The T-20 had number of advantages as compared to most other submachine guns, including the fact that its internal parts were fully enclosed, which reduced the possibility of the mechanism being clogged by dirt, mud or sand. In addition, it was designed with rather generous dimensional tolerances to allow functioning even when subjected to extreme dust or mud conditions. The bolt traveled along two steel guide rods, which prevented contact with the inside of the receiver and resulted in increased reliability and smoothness of operation. The gun could be quickly disassembled, and the barrel and bolt were easily removed. It did not have a conventional safety, but the ejection port cover prevented accidental firing when closed.
The T-20 prototype was extensively tested at Aberdeen Proving Ground and proved to be more reliable in the mud and dust tests than any other submachine gun ever tested by the U.S. Army. In addition to the Army’s Infantry Board, the new submachine gun was evaluated by the Airborne Command and Armored Forces Board. These latter two organizations were especially interested due to its compactness, which had obvious advantages for airborne use or in the cramped confines of a tank.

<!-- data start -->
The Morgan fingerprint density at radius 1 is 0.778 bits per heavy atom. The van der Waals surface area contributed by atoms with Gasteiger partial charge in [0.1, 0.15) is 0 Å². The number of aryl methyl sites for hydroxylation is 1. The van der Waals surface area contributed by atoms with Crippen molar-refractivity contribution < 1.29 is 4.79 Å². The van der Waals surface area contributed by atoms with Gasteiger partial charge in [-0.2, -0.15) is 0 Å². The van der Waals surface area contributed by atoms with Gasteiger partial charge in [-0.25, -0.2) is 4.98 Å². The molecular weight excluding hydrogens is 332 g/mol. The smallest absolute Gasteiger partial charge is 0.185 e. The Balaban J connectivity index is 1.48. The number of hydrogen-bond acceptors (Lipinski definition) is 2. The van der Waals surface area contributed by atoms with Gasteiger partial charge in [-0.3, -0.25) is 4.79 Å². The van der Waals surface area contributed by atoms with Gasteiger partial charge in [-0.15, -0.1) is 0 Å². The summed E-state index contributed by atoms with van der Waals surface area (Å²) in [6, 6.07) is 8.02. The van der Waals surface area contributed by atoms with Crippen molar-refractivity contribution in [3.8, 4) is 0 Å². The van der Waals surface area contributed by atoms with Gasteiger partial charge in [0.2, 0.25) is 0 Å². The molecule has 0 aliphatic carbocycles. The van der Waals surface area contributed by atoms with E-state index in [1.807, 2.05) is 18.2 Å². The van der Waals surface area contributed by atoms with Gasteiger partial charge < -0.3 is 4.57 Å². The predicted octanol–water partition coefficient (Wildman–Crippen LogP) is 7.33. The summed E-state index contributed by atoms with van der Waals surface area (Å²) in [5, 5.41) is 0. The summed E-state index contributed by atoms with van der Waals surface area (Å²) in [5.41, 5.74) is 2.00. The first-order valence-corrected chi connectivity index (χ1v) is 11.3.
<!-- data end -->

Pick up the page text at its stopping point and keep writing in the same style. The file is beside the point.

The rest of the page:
After conclusion of rigorous testing, the T-20 was recommended for adoption in December 1942 as the “U.S. Submachine Gun, Caliber .45, M3.” Official approval came on Jan. 11, 1943. Shortly after formal adoption, a contract was awarded to General Motors’ Guide Lamp Division for 300,000 M3 submachine guns. The Guide Lamp plant, located in Anderson, Ind., had extensive experience in the fabrication of stamped metal components, so it was a logical choice to manufacture the new submachine gun.
Following initial price adjustments, the contract price for each M3 submachine gun, less the bolt assembly, was set at $18.36. Production of the bolt was subcontracted to the Buffalo Arms Co. at a price of $2.58, which brought the total per-unit cost of an M3 to $20.94. This was about half the cost of the simplified M1A1 Thompson. The M3 also had the great benefit of a much faster production rate than the Thompson. Other than the bolt, the only major component of the M3 that required any degree of machining was the barrel, which was rifled by the efficient cold swaging method. The exterior metal surfaces were Parkerized, a provision was made for a cylindrical oiler on the left side of the receiver, and the sling swivels were welded on the gun. In order to keep costs down and simplify logistics, the same oiler and sling used with the M1 Carbine were standardized for use with the M3 as well. The front end of the wire stock was threaded to allow its use as a cleaning rod.